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Encouraging Beneficials
by Julie Ferraro
by Julie Ferraro


November 14, 1999

Your garden can host far more beneficial organisms than pests. Enticing beneficial insects and animals to your garden is a form of biological pest control. While you can buy and release beneficials into your garden, you're better off encouraging them to take up residence instead. Many beneficials are migratory and won't remain in the garden if they can't find the food or shelter they need. Here are some of the ways to encourage predators and parasites that prey on insect pests to come into and stay in your gardens.

  • Provide food and shelter to attract insect-eating birds. Birds are seldom credited for all their help in controlling flower garden pests. Birds will harvest thousands of insects during the weeks when they raise their young. Baby birds cannot digest seeds and are fed fresh insects. Putting up birdhouses, planting flowers with tasty seeds such as echinacea and rudbeckia, and planting trees and shrubs for shelter will provide an inviting yard.

  • Plant pollen-producing and nectar-producing flowers and herbs as a food source for beneficial insects. There are several flowers and herbs (herbs should be allowed to flower) that will lure beneficial insects. Daisy family flowers such as artemisia, aster, chamomile, coreopsis, marigold, sunflower, tansy, yarrow and zinnias will attract assassin bugs, honeybees, hover flies, lacewings, lady beetles and parasitic wasps. Mint, bee balm, catnip, hyssop, lavender, sweet marjoram, oregano, sage, thyme, chives and onions will attract honeybees, hover flies and parasitic wasps. Carrot family plants such as angelica, anise, caraway, dill, fennel, parsley and Queen Anne's lace lure hover flies, lacewings, lady bugs and parasitic wasps. You can plant a border of these plants around the perimeter of your garden or just scatter clusters of them throughout the garden itself.

  • Put out a shallow water bath for beneficial insects to drink from. Fill a shallow dish with small stones, and add enough water to create shallow pools among the stones. Since many beneficial insects are tiny and can drown easily, be sure your bath has dry areas where they can land.

  • Put an overturned flowerpot with a hole broken in the side and a half-buried water dish in your garden to shelter and attract a toad. Toads can eat 24,000 insects in one active season. They will devour ants, aphids, caterpillars, cutworms, grasshoppers, slugs, spiders and squash bugs. Turning the porch light on will also attract toads at night and they will stay as long as they have a hiding spot or two.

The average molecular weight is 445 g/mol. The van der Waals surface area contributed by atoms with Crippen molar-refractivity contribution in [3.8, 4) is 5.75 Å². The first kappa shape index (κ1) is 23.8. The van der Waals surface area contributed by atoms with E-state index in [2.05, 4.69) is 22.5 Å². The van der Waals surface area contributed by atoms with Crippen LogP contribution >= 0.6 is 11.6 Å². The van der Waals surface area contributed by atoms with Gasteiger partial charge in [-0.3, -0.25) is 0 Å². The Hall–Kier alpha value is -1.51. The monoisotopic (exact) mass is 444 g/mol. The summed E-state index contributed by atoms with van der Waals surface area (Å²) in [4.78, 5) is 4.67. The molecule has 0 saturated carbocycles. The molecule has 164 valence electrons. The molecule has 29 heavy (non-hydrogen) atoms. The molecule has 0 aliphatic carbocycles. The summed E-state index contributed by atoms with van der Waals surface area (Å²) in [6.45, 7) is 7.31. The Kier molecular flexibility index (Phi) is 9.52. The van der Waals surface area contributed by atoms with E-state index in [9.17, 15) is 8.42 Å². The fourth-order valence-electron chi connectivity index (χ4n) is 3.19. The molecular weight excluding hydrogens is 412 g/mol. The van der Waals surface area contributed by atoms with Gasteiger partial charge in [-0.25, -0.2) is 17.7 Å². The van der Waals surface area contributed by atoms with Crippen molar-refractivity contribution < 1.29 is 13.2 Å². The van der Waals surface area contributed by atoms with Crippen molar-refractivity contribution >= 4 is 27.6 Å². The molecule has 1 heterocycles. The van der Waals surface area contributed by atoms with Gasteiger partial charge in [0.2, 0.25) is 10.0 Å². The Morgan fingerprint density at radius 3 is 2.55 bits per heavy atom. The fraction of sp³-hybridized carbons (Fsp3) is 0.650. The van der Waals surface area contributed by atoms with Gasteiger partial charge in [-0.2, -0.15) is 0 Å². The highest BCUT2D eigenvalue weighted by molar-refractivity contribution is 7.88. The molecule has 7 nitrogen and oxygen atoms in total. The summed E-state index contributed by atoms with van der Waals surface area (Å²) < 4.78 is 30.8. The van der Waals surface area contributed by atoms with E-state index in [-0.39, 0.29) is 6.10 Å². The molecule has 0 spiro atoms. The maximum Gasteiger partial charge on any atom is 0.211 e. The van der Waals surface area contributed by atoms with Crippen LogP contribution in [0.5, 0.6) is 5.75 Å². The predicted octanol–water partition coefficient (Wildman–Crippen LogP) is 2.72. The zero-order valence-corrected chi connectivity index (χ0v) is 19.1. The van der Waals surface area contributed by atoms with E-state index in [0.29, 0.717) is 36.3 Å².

• Put up bat houses. Bats suffer from bad press. These mammals do not bother humans unless they are cornered or provoked. They venture out in the early evening to search for insects. A single bat can eat over 1,000 mosquitoes a night. If you have an abundance of night-flying insects bats are an excellent beneficial.

  • Don't chase away the garter snakes. Most snakes that find their way into your backyard only represent a threat to garden pests. Garter snakes and the like prey on rodents and snap up bugs and beetles. Allowing them to hunt in and around your flower beds will curb the population of bulb-eating voles, mice and rabbits as well as pest insects.

  • Keep soil healthy to encourage beneficial organisms Healthy soil contains fungi and bacteria that fight soilborne organisms that can cause plant diseases. Adding compost to your soil encourages the full range of helpful soil creatures. Leave stones, wood scraps or mulch around your garden for the beneficials to hide under.

  • Don't use pesticides The step that will most increase your garden's population of beneficials is limiting or eliminating use of pesticides as they kill beneficial insects as well as pest insects. Even organically accepted pesticides such as pyrethrins or rotenone are quite poisonous to beneficial insects. Use these only when necessary and choose ones that break down fastest in the environment.

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